Warburg did notice that many cliff dwellings were abandoned and that the railway tracks penetrating Pueblo Indian lands brought tourist flows with them, however, he failed to acknowledge the very concrete political struggle the people were involved in. Warburg’s guide was the missionary Heinrich C. Voth, an infamous intruder and photographer of ceremonies. While Warburg recognized Voth’s methods of exploitation of knowledge and thievery of Pueblo Indian objects, he didn’t oppose Voth’s authority. Warburg exploited various objects himself, but after his return to Germany immediately gave them away to the Museum für Völkerkunde in Hamburg. It remains unclear if this was a gesture of turning the objects over to the museum for ‘research purposes’ and public access (quite common at the time), or whether the displacement of the objects loaded them with a fundamental tension, causing Warburg’s wish to distance himself from them. As an excuse for Warburg’s complicity, Fritz Saxl later wrote that his travel to America initiated the idea to look at European history with the eyes of an anthropologist, thus to start an ethnography of Europe.ix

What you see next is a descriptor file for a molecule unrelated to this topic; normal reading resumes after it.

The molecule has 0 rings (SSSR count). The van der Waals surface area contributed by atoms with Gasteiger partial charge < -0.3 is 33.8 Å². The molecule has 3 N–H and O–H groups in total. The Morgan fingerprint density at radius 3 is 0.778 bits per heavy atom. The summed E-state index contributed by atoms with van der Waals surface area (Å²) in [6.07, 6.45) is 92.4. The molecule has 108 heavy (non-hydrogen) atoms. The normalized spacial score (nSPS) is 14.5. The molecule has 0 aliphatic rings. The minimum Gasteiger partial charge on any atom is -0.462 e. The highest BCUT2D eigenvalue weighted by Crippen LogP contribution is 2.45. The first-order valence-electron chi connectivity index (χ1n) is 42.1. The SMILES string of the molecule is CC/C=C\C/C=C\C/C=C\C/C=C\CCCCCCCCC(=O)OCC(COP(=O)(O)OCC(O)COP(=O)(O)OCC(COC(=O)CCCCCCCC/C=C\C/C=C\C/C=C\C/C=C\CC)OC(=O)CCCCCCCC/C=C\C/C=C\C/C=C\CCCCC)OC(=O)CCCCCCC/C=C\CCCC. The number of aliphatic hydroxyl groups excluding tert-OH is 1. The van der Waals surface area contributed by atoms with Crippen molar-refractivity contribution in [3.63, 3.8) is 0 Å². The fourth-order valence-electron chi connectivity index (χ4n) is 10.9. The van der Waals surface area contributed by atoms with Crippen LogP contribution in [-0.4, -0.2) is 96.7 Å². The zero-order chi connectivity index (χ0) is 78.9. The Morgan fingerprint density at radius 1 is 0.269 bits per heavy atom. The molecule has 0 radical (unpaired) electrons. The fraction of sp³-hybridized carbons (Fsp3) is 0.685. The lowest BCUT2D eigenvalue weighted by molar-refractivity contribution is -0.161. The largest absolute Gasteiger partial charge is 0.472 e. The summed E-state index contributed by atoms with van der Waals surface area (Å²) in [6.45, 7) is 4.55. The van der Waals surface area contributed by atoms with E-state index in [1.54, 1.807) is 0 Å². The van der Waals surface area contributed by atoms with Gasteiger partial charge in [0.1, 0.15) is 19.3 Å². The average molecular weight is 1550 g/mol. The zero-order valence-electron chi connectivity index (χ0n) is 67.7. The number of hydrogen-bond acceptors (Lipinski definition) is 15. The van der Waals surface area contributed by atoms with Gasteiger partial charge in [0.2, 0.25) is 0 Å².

i Today these images simultaneously trace their migration into colonial and scientific systematics, into archives such as the Biblioteca Vaticana Rom, British Museum London, Bibliothèque Nationale Paris, Staatliche Museen zu Berlin and others.

ii Martha Blassnigg, “Ekphrasis and a Dynamic Mysticism in Art: Reflections on Henri Bergson’s Philosophy and Aby Warburg’s Mnemosyne Atlas,” in Transtechnology Research Reader (Plymouth: Plymouth University, 2011), 3.

iii Henri Bergson, Creative Evolution (New York: Henry Holt and Company, 1911).178.

iv Ibid.,107.

v Anselm Franke, “Much Trouble in the Transportation of Souls, or: The Sudden Disorganization of Boundaries,” in Animism (Berlin: Sternberg Press, 2010), 26.

vi Aby Warburg cited in Blassnigg, “Ekphrasis and a Dynamic Mysticism in Art: Reflections on Henri Bergson’s Philosophy and Aby Warburg’s Mnemosyne Atlas,” 3.

vii He had seen the antelope dance in San Ildefonso and the humiskachina or corn dance in Oraibi, but was relying on Paul Ehrenreichs observation of the snake dance and drawings he asked Hopi children to draw during his visit.

viii Philippe-Alain Michaud, Aby Warburg and the Image in Motion (New York: Zone Books, 2004), 325.

ix Fritz Saxl, Warburg’s Besuch in Neu-Mexico (London : Warburg Institute, University of London, 1957), 317.